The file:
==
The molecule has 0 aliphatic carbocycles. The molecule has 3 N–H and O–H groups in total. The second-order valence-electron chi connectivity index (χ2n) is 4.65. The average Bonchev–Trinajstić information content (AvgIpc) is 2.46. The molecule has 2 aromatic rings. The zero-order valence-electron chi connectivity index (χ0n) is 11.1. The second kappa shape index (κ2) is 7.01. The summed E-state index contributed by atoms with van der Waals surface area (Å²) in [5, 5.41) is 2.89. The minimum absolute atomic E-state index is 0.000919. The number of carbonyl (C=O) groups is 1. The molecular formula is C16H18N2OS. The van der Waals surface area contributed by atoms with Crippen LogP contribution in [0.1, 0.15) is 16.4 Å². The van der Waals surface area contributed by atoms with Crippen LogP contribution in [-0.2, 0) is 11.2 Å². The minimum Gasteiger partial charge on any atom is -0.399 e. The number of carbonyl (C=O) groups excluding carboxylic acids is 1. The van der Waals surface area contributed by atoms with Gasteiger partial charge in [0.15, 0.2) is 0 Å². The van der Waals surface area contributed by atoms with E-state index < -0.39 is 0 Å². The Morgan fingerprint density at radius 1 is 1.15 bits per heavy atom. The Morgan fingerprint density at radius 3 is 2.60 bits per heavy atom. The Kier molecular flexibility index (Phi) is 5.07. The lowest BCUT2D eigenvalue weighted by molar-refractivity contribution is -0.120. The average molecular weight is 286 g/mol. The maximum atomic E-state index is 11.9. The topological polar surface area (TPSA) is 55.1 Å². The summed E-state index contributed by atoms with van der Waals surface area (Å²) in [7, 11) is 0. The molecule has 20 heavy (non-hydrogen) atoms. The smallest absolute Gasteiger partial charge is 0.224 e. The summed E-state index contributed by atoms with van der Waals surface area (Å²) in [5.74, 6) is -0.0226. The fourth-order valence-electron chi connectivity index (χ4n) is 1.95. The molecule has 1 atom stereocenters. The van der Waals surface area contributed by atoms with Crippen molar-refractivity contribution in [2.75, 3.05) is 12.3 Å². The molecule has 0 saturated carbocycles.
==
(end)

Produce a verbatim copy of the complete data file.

The molecule has 0 aliphatic carbocycles. The molecule has 3 N–H and O–H groups in total. The second-order valence-electron chi connectivity index (χ2n) is 4.65. The average Bonchev–Trinajstić information content (AvgIpc) is 2.46. The molecule has 2 aromatic rings. The zero-order valence-electron chi connectivity index (χ0n) is 11.1. The second kappa shape index (κ2) is 7.01. The summed E-state index contributed by atoms with van der Waals surface area (Å²) in [5, 5.41) is 2.89. The minimum absolute atomic E-state index is 0.000919. The number of carbonyl (C=O) groups is 1. The molecular formula is C16H18N2OS. The van der Waals surface area contributed by atoms with Crippen LogP contribution in [0.1, 0.15) is 16.4 Å². The van der Waals surface area contributed by atoms with Crippen LogP contribution in [-0.2, 0) is 11.2 Å². The minimum Gasteiger partial charge on any atom is -0.399 e. The number of carbonyl (C=O) groups excluding carboxylic acids is 1. The van der Waals surface area contributed by atoms with Gasteiger partial charge in [0.15, 0.2) is 0 Å². The van der Waals surface area contributed by atoms with E-state index < -0.39 is 0 Å². The Morgan fingerprint density at radius 1 is 1.15 bits per heavy atom. The Morgan fingerprint density at radius 3 is 2.60 bits per heavy atom. The Kier molecular flexibility index (Phi) is 5.07. The lowest BCUT2D eigenvalue weighted by molar-refractivity contribution is -0.120. The average molecular weight is 286 g/mol. The maximum atomic E-state index is 11.9. The topological polar surface area (TPSA) is 55.1 Å². The summed E-state index contributed by atoms with van der Waals surface area (Å²) in [7, 11) is 0. The molecule has 20 heavy (non-hydrogen) atoms. The smallest absolute Gasteiger partial charge is 0.224 e. The summed E-state index contributed by atoms with van der Waals surface area (Å²) in [5.74, 6) is -0.0226. The fourth-order valence-electron chi connectivity index (χ4n) is 1.95. The molecule has 1 atom stereocenters. The van der Waals surface area contributed by atoms with Crippen molar-refractivity contribution in [2.75, 3.05) is 12.3 Å². The molecule has 0 saturated carbocycles.